The Michigan Court of Appeals on Monday ruled against an effort
to conduct an “independent audit” of ballots in Wayne County, the
Democratic stronghold and most populous county in the Wolverine
The ruling means that certification of the county’s votes will
move forward as scheduled, unless a higher court intervenes.
What are the details?
Officially, the Michigan Court of Appeals rejected a request to
overturn a ruling made by Wayne County Circuit Chief Judge Timothy
Kenny last Friday.
The request, made in a lawsuit filed by attorney David Kallman
on behalf of two Wayne County voters, sought to force an
“independent audit” of Wayne County’s ballots, separate from the
audit already being conducted by the Wayne County Board of
according to the Detroit Free Press. The lawsuit also demanded
officials stop the certification of the county’s results and asked
the judge to completely void the election results.
The plaintiffs argued that voter fraud had occurred, but Kenny
did not buy the allegations. He called their claims “incorrect and
According to the Free Press, Kallman plans to appeal the appeals
court decision to the Michigan Supreme Court. But his efforts may
ultimately prove futile, since ballot certification begins Tuesday,
Nov. 17, at 3 p.m.
Any other lawsuits?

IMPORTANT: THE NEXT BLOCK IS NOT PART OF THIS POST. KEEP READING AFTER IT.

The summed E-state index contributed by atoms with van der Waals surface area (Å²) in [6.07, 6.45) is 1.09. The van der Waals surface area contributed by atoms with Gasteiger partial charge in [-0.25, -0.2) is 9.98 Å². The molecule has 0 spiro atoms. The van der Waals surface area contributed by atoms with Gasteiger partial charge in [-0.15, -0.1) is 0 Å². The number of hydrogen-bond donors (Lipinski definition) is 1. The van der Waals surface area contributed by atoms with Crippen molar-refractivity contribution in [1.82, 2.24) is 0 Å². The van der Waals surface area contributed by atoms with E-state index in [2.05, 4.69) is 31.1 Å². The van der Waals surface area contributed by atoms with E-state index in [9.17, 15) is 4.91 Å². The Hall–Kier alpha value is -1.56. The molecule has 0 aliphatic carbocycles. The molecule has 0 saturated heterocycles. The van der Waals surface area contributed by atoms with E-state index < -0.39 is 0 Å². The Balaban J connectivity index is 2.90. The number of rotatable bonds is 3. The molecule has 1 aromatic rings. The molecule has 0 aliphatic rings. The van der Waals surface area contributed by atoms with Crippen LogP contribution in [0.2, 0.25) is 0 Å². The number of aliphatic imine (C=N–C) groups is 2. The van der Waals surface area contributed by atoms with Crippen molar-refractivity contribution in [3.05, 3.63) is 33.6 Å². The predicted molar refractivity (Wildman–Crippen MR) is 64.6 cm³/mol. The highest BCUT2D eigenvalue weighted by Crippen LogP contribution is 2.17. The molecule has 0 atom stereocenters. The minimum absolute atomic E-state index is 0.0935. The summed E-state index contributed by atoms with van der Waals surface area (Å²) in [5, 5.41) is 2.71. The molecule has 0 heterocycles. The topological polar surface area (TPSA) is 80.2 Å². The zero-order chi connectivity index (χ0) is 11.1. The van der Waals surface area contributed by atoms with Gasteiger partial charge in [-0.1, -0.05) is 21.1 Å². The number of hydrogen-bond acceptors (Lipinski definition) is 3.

reported, four Michigan voters filed a separate lawsuit last
week seeking to invalidate approximately 1.2 million votes.
The lawsuit, filed in the U.S. District Court for the Western
District of Michigan, requested that votes in three Democratic
stronghold counties — Wayne, Ingham, and Washtenaw — be tossed
out over allegations of voter fraud. Plaintiffs claimed there is
“sufficient evidence” that voter fraud occurred, citing “issues
with transparency, fraudulent changing of dates, a software glitch,
clerical errors, illegal votes, and many other issues and
Tossing the votes would have flipped the state in President
Donald Trump’s favor. But on Monday, plaintiffs
voluntarily withdrew the lawsuit.
According to Michigan Attorney General Dana Nessel, the purpose
of the lawsuit was clear.
“This case was clearly designed to spread misinformation about
the security and integrity of Michigan elections,” Nessel said.
Meanwhile, an additional lawsuit was filed in the U.S. District
Court for the Western District of Michigan on Monday demanding an
audit of ballots — again, separate from the one that county
officials statewide already conduct — before the state’s results
are certified, according to the Free Press.
So far, no legal challenge launched by Trump’s campaign or his
supporters alleging voter fraud have been accepted by the court